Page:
In that time where I was waiting for technology to catch up, I enjoyed playing games like Rohan Online: Bloodfeud, Black Hawk Down: Team Sabre, Combat Arms, Guild Wars, Morrowind, MXM, Sanctum 2, and numerous others (30+), but it will take too long to mention them all here.
The benefit from playing games is being exposed to fantasy and sci-fi/realistic outfits and how models look. I learned so much from participating in numerous games in ‘Alpha’ or ‘Beta’ versions which led me to understand game design in general. I am not an expert, but having played a ton of games meant I became interested in character design, game level design and card games. Here I played one or two card games like Magic the Gathering, etc. However, what caught my attention were the illustrations mostly and the way the characters looked. They completely fascinated me. Which is why these days I concentrate more on characters than environment design.
In my mind, I could see the outfits I would like my own characters to have one day, but do not have the 3D modelling skills to make it a reality. Well, not at first in any case. I started exploring the idea of creating 3D characters through a variety of programs and was looking for ease -of-use and something a beginner like myself could pick up. What I found is a way of using 3D assets and creating 3D characters, where I can bring them to life in an interesting way. There are limitations though as I am not a 3D modeller, but find the way I create my art pieces are unique to me and managed to teach myself the basics of these software applications. I have tried following tutorials at times, but find that my pieces don’t come out the way I want them to look. Instead, I tend to default to my own knowledge and experience gained within Photoshop and other software applications I have picked up over time.
Moving on from 2016 into 2019, I entered an art contest where I won second place, and it was here that I was given a whole host of 3D programs and art applications worth over $1600 that really made me delve into 3D art more. I still enjoy paint overs at times, and sometimes, I prefer to leave my pieces as 2D or 3D digital art pieces. The best part of using software like Keyshot and 3D-Coat, is texturing. I have created some whacky 3D art pieces when I first started and just painted in textures with a soft brush or added textures I found online. Just abstract objects. Nothing glamorous. Yet, I can still remember the excitement I felt when I realised that now I could put together a ‘blob’ of something and make it look colourful.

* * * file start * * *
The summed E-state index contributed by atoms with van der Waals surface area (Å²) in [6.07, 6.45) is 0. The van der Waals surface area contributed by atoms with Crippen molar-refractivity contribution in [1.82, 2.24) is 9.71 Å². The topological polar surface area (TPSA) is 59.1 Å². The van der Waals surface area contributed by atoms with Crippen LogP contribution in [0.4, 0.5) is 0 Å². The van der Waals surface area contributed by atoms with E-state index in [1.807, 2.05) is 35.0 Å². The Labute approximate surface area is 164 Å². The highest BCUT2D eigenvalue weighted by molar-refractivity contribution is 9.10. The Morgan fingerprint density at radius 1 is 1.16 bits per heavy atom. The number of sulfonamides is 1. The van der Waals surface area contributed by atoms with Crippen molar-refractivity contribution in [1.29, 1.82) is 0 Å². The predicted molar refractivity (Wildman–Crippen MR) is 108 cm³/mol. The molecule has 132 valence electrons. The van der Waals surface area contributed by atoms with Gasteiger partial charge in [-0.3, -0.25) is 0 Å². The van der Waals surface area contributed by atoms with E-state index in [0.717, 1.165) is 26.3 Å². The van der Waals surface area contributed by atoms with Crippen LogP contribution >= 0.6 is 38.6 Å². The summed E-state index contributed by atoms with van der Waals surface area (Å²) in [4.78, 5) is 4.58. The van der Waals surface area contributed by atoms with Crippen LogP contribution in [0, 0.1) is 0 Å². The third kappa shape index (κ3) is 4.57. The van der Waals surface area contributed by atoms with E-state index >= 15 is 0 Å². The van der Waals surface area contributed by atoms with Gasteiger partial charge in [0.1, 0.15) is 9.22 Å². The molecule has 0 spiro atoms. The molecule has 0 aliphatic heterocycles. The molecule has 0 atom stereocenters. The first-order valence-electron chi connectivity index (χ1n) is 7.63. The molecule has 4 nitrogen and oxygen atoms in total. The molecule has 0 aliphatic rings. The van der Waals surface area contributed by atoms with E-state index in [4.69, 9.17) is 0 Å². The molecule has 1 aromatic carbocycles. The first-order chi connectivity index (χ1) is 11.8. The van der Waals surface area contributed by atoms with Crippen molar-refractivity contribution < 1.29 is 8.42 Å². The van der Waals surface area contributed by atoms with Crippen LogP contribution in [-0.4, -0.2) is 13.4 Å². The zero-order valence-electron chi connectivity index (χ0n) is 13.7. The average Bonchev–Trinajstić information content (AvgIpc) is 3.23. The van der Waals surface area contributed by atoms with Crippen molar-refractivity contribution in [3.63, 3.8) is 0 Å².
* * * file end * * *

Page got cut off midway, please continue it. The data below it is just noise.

[Image 1 above – My first ‘blob of something’ after I won the contest with all the software applications.]
These days, I focus on character concepts within an environment, and while I love well-crafted environments, I am limited to 3D assets I own or can create/alter myself. I have a portfolio on Artstation and find that through me interacting with other artists and seeing what they create, that I have inspired myself several times to ‘do better.’ I find that music inspires me to create some of my best pieces. When I design sci-fi characters, I usually listen to cyberpunk, darksynth, cyber electro and synthwave music. There are a few artists that are excellent inspiration points like Celldweller, Scandroid and Raizer. When I focus on fantasy pieces, I usually listen to Two Steps From Hell and various game music albums as they are the best sources of inspiration for a certain mood or feel.